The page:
Mercedes-Benz said Monday it had defended its top spot as the world's biggest luxury carmaker in 2017, with a surge in sales, particularly in China, enabling it to clock up another record year. The Stuttgart-based group reported sales of around 2.3 million cars last year, an increase of almost 10 percent on the figure for 2016 and its seventh record year in a row.
Much of the growth was attributable to Mercedes' breakneck expansion in China, where sales grew by 26 percent, and the ever-rising appeal of its SUVs, with the luxury four-wheel-drive vehicles accounting for more than one in three sales worldwide.
The group claimed its three-pointed star remained the top high-end car brand worldwide, after overtaking Munich-based rivals BMW in 2016. BMW has yet to release full-year sales figures for 2017, but the latest release from November shows the group significantly lagging Mercedes.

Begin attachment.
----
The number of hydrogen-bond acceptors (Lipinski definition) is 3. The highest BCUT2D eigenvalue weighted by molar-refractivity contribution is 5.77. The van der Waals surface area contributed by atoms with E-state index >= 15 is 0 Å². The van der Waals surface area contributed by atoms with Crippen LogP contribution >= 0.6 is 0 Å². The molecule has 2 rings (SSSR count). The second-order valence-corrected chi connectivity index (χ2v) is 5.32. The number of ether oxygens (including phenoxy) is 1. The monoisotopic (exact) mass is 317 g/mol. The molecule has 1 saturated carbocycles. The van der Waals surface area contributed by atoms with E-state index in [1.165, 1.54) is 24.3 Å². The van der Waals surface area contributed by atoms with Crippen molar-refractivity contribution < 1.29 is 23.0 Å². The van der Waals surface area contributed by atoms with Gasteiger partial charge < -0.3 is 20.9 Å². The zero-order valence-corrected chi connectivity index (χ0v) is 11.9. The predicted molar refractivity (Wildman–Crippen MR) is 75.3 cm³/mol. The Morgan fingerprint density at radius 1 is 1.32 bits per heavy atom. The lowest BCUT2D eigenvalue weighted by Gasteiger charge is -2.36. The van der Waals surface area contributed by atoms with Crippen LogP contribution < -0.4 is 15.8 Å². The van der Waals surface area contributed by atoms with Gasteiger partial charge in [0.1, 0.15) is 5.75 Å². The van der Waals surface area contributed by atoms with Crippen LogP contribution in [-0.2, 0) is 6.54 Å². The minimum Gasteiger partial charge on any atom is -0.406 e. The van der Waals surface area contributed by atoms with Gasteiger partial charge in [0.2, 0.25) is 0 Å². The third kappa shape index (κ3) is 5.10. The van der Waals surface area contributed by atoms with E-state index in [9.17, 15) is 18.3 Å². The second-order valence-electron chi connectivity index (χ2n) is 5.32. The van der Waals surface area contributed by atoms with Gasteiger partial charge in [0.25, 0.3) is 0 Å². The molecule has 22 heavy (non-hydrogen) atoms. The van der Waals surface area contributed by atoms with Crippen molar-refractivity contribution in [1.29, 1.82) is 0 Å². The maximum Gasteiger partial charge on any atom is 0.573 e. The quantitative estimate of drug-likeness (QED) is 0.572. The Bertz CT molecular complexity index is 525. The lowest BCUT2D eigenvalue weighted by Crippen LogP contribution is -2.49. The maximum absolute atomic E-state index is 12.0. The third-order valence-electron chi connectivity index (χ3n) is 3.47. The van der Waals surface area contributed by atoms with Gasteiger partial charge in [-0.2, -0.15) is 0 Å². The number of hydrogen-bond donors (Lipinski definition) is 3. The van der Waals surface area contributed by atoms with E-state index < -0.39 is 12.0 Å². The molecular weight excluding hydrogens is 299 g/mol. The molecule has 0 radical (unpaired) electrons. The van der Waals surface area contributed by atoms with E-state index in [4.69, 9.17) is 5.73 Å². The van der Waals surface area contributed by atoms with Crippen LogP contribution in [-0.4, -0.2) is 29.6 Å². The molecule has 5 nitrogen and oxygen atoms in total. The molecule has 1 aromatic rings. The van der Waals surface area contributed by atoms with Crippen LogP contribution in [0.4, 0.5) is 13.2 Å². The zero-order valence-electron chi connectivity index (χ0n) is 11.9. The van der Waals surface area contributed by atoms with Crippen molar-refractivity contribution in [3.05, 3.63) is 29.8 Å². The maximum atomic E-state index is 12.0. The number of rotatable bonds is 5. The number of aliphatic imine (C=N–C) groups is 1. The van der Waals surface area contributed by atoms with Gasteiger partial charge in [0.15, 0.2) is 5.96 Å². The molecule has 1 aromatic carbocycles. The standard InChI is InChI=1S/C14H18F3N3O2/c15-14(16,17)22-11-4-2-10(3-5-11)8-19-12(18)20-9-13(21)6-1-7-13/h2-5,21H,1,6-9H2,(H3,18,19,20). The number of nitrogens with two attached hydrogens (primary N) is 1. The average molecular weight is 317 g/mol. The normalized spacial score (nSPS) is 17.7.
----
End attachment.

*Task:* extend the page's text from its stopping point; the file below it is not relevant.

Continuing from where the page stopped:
"Success in our core business provides the basis for us to actively shape the mobility of the future," said Dieter Zetsche, chief executive of Mercedes parent company Daimler.
Like other carmakers, Mercedes is investing heavily in hybrid and all-electric vehicles, as well as more efficient, less polluting traditional motors.
Manufacturers are racing to polish up their environmental credentials and meet more stringent emissions requirements.